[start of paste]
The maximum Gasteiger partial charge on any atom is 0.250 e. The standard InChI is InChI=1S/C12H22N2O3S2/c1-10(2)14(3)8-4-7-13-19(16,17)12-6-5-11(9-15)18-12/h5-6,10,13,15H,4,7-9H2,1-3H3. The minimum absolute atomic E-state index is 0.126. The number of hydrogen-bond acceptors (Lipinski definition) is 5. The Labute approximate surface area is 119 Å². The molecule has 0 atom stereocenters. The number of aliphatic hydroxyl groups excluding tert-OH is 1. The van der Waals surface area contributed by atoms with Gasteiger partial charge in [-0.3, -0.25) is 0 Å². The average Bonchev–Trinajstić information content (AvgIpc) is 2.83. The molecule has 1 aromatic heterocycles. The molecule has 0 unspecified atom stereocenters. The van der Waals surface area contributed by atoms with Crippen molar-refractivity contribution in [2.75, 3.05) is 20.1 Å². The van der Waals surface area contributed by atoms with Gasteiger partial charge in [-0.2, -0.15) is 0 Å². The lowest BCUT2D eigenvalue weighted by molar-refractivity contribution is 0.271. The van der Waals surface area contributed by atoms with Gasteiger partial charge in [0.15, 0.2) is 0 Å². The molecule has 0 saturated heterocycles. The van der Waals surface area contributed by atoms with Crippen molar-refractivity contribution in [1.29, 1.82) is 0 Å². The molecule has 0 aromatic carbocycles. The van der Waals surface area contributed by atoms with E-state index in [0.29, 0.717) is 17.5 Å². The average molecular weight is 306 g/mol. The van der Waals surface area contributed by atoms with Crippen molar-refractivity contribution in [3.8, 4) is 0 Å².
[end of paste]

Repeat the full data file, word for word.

The maximum Gasteiger partial charge on any atom is 0.250 e. The standard InChI is InChI=1S/C12H22N2O3S2/c1-10(2)14(3)8-4-7-13-19(16,17)12-6-5-11(9-15)18-12/h5-6,10,13,15H,4,7-9H2,1-3H3. The minimum absolute atomic E-state index is 0.126. The number of hydrogen-bond acceptors (Lipinski definition) is 5. The Labute approximate surface area is 119 Å². The molecule has 0 atom stereocenters. The number of aliphatic hydroxyl groups excluding tert-OH is 1. The van der Waals surface area contributed by atoms with Gasteiger partial charge in [-0.3, -0.25) is 0 Å². The average Bonchev–Trinajstić information content (AvgIpc) is 2.83. The molecule has 1 aromatic heterocycles. The molecule has 0 unspecified atom stereocenters. The van der Waals surface area contributed by atoms with Crippen molar-refractivity contribution in [2.75, 3.05) is 20.1 Å². The van der Waals surface area contributed by atoms with Gasteiger partial charge in [-0.2, -0.15) is 0 Å². The lowest BCUT2D eigenvalue weighted by molar-refractivity contribution is 0.271. The van der Waals surface area contributed by atoms with Gasteiger partial charge in [0.15, 0.2) is 0 Å². The molecule has 0 saturated heterocycles. The van der Waals surface area contributed by atoms with Crippen molar-refractivity contribution in [1.29, 1.82) is 0 Å². The molecule has 0 aromatic carbocycles. The van der Waals surface area contributed by atoms with E-state index in [0.29, 0.717) is 17.5 Å². The average molecular weight is 306 g/mol. The van der Waals surface area contributed by atoms with Crippen molar-refractivity contribution in [3.8, 4) is 0 Å².